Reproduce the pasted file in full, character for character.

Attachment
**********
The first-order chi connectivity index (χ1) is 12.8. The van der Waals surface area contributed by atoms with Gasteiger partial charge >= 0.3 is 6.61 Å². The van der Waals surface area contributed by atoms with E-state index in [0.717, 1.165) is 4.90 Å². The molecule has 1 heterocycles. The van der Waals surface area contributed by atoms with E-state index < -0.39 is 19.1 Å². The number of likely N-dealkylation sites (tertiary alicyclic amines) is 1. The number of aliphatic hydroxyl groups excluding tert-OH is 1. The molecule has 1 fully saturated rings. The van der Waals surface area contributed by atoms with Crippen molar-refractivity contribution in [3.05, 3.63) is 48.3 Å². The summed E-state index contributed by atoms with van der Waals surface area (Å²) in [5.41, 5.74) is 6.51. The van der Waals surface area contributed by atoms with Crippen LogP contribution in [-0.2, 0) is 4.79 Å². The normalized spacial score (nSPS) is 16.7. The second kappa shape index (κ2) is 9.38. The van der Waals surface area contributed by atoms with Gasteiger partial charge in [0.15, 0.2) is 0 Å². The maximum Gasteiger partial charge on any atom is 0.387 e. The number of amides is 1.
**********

The first-order chi connectivity index (χ1) is 12.8. The van der Waals surface area contributed by atoms with Gasteiger partial charge >= 0.3 is 6.61 Å². The van der Waals surface area contributed by atoms with E-state index in [0.717, 1.165) is 4.90 Å². The molecule has 1 heterocycles. The van der Waals surface area contributed by atoms with E-state index < -0.39 is 19.1 Å². The number of likely N-dealkylation sites (tertiary alicyclic amines) is 1. The number of aliphatic hydroxyl groups excluding tert-OH is 1. The molecule has 1 fully saturated rings. The van der Waals surface area contributed by atoms with Crippen molar-refractivity contribution in [3.05, 3.63) is 48.3 Å². The summed E-state index contributed by atoms with van der Waals surface area (Å²) in [5.41, 5.74) is 6.51. The van der Waals surface area contributed by atoms with Crippen LogP contribution in [-0.2, 0) is 4.79 Å². The normalized spacial score (nSPS) is 16.7. The second kappa shape index (κ2) is 9.38. The van der Waals surface area contributed by atoms with Gasteiger partial charge in [0.15, 0.2) is 0 Å². The maximum Gasteiger partial charge on any atom is 0.387 e. The number of amides is 1.